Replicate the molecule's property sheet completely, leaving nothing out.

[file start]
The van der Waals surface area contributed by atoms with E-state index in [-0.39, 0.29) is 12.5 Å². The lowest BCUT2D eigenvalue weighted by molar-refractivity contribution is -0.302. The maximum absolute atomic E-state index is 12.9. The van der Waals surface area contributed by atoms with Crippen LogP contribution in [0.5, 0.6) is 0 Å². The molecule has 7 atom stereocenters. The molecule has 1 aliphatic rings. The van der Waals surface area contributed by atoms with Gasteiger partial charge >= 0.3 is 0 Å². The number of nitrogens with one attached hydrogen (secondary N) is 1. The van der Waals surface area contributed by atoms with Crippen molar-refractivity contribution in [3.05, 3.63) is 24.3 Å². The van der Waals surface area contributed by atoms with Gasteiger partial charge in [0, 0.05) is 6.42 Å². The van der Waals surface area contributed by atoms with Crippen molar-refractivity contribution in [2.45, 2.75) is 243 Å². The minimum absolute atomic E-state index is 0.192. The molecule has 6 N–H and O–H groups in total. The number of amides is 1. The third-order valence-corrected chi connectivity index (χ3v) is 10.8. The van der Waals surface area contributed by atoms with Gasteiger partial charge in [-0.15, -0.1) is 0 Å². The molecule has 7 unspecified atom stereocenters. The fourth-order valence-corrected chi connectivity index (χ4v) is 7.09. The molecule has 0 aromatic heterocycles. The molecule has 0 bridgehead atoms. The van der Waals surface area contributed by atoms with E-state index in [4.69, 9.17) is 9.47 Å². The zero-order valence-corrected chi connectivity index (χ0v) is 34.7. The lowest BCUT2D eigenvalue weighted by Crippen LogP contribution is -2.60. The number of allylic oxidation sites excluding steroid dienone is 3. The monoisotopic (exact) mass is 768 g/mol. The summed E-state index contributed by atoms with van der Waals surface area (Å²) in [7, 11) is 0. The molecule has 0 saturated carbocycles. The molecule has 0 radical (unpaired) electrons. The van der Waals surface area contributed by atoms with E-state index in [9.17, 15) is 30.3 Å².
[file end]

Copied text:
The van der Waals surface area contributed by atoms with E-state index in [-0.39, 0.29) is 12.5 Å². The lowest BCUT2D eigenvalue weighted by molar-refractivity contribution is -0.302. The maximum absolute atomic E-state index is 12.9. The van der Waals surface area contributed by atoms with Crippen LogP contribution in [0.5, 0.6) is 0 Å². The molecule has 7 atom stereocenters. The molecule has 1 aliphatic rings. The van der Waals surface area contributed by atoms with Gasteiger partial charge >= 0.3 is 0 Å². The number of nitrogens with one attached hydrogen (secondary N) is 1. The van der Waals surface area contributed by atoms with Crippen molar-refractivity contribution in [3.05, 3.63) is 24.3 Å². The van der Waals surface area contributed by atoms with Gasteiger partial charge in [0, 0.05) is 6.42 Å². The van der Waals surface area contributed by atoms with Crippen molar-refractivity contribution in [2.45, 2.75) is 243 Å². The minimum absolute atomic E-state index is 0.192. The molecule has 6 N–H and O–H groups in total. The number of amides is 1. The third-order valence-corrected chi connectivity index (χ3v) is 10.8. The van der Waals surface area contributed by atoms with Gasteiger partial charge in [-0.15, -0.1) is 0 Å². The molecule has 7 unspecified atom stereocenters. The fourth-order valence-corrected chi connectivity index (χ4v) is 7.09. The molecule has 0 aromatic heterocycles. The molecule has 0 bridgehead atoms. The van der Waals surface area contributed by atoms with E-state index in [4.69, 9.17) is 9.47 Å². The zero-order valence-corrected chi connectivity index (χ0v) is 34.7. The lowest BCUT2D eigenvalue weighted by Crippen LogP contribution is -2.60. The number of allylic oxidation sites excluding steroid dienone is 3. The monoisotopic (exact) mass is 768 g/mol. The summed E-state index contributed by atoms with van der Waals surface area (Å²) in [7, 11) is 0. The molecule has 0 saturated carbocycles. The molecule has 0 radical (unpaired) electrons. The van der Waals surface area contributed by atoms with E-state index in [9.17, 15) is 30.3 Å².